Bolton-le-Sands, a hidden gem in Lancashire

PUBLISHED: 23:06 12 January 2010 | UPDATED: 15:39 20 February 2013

Diana Jones and grandson Benjamin Unsworth stroll by the canal

Diana Jones and grandson Benjamin Unsworth stroll by the canal

It may be small but the Lancashire community of Bolton-le-Sands manages to pack a lot in. Roger Borrell reports

IF you've never strayed from the A6 as it zips from Lancaster to Carnforth, then you have missed one of Lancashire's little gems. Away from the thrum of traffic lies a community bordered by marshes that wouldn't have looked out of place as a set for Great Expectations and, on the side, a swathe of beautiful, rolling countryside.

Wedged between is the historic canal side village of Bolton-le-Sands. As well as a wonderful place for a walk and some refreshment, it also contains an impressive array of striking historic houses from the 17th, 18th and 19th centuries. The earliest stone built properties show that over the years this has been home to some affluent people.

Its history has been entertainingly charted by Kenneth Entwistle, now retired after many years as head teacher at the village primary school, in his book 'From Bodeltone to Bolton-le-Sands' - a volume which now changes hands for up to 120. The Bodeltone in the title refers to the Anglo-Saxon name which appeared in the Domesday Book.

Since those times, the village has been dominated by farming, fishing, the canal and the railway. It's quite likely that the railway company simply imposed the name Bolton-le-Sands. In times gone by it had at least 15 different titles, and the railway needed to pick one to be able to distinguish it from other Boltons.

Cockling was a big industry with locals using horses and carts on the running tide while others employed nets to trap fish in the Kent estuary. As Kenneth explains, the arrival of the railway in the 19th Century, resulted in a boom in the cockling industry as it meant the shellfish could be sold much further afield via this faster transport link.

More trade meant more money in the pockets of locals, but the impact wasn't entirely positive. An official inquiry pinpointed rampant drunkenness among the adults and an alarmingly high level of child labour used to collect the cockles.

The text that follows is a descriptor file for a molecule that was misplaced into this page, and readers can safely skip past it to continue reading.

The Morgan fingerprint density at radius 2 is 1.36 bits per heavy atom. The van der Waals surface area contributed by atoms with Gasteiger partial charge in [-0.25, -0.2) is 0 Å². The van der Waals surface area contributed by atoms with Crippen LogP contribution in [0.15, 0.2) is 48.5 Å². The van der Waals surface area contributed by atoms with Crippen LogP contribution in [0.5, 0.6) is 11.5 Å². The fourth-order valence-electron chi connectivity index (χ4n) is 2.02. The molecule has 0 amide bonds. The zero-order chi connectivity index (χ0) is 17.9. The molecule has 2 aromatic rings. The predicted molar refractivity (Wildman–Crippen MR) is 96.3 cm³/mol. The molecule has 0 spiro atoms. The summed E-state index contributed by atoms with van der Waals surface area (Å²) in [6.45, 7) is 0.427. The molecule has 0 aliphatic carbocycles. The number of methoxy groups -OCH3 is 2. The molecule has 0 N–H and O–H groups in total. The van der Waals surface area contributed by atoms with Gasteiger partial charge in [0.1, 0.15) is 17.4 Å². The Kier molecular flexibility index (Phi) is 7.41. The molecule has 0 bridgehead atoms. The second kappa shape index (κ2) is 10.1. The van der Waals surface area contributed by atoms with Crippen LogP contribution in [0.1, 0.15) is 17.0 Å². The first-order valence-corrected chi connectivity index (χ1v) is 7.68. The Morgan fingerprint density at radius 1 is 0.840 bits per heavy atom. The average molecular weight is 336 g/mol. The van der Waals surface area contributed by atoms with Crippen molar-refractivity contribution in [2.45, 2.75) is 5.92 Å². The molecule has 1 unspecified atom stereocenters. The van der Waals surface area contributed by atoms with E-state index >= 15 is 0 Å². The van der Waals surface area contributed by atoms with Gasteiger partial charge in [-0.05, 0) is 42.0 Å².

Compulsory education and shifting sands in the estuary eventually put a stop to that and Dr Beeching's plan led to the railway station closing. While the nearest stop is now at Carnforth, the Lancaster Canal, which arrived in the 1790s, is still very much in evidence.

This attractive waterway winds its way through the village and past the imposing, white fronted Packet Boat hotel. While the canal was created to transport the output from the Lancashire coalfield and return with limestone to sweeten the fields, the horse-drawn narrowboats also took passengers and places like the Packet Boat were set up to provide them with accommodation.

Kenneth also solved a little mystery about the canal bridges - one of which has the wonderful name Cinder Oven bridge. Many have the remains of white paint on the arches. This harks back to the days when the leading horse pulling the boats had a rider and the paint was designed as a night-time warning to stop him cracking open his head.

Another interesting canal-side feature is a lovely community woodland cared for by an intrepid group of local men and women, under the guidance of county council countryside officer Steve Edwards.

Part of this was once common land, where locals believed they had a right to graze their beasts. However, it was the subject of many disputes over the years - one Victorian leaseholder was outraged to discover someone had installed a bench there and he retaliated by painting it with tar so no one could use it.

Today, peace reigns. The common has vanished under encroaching trees and shrubs and the adjoining woods were generously given to the village in 1991. Together, these two pieces of land form the 14-acre Thwaite Brow Woods Conservation Project, a picturesque part of the village providing locals with a good walk.

Among the project founders are Cyril and Sheila Pollitt. 'When we started, the land had really been left to nature. It was very overgrown and we have been gradually working with Steve to improve it with new steps, paths and replanting,' said Cyril.

Sheila added that when they held their first public meeting, about 120 villagers were there. 'Today, when we work in the woods we get a dozen on a good day and we are all retired. We really need some younger people to help out.'

The hard work put in by the team is obvious when you take a stroll around the woods with Steve and some of the volunteers. There's a healthy holly population but there are also rarer plants such as white violets, sand leeks, early purple orchids and sparge laurel. Sadly, Dutch elm disease has ravaged the wood but there are signs of some new elm growth and the team have been busy planting hazel saplings.

Secretary of the group is Ron Harrington. 'I moved here in 1996 to be close to my daughter who is a teacher at Heysham,' he said. 'This is a lovely place with a real community spirit.'

Another of their band is writer Robert Swain, who moved to Bolton-le-Sands from Blackpool as a child. He has had ten countryside books published, including walks and local guides.

Colleague Joan Buckley added: 'The community centre is the hub of the village and it's used throughout the day by a huge variety of organisations including the WI, the horticultural society, dance groups and a lunch club. We moved here from Bare in Morecambe and it's the best thing we ever did. After 25 years, I think I'm stopping!'

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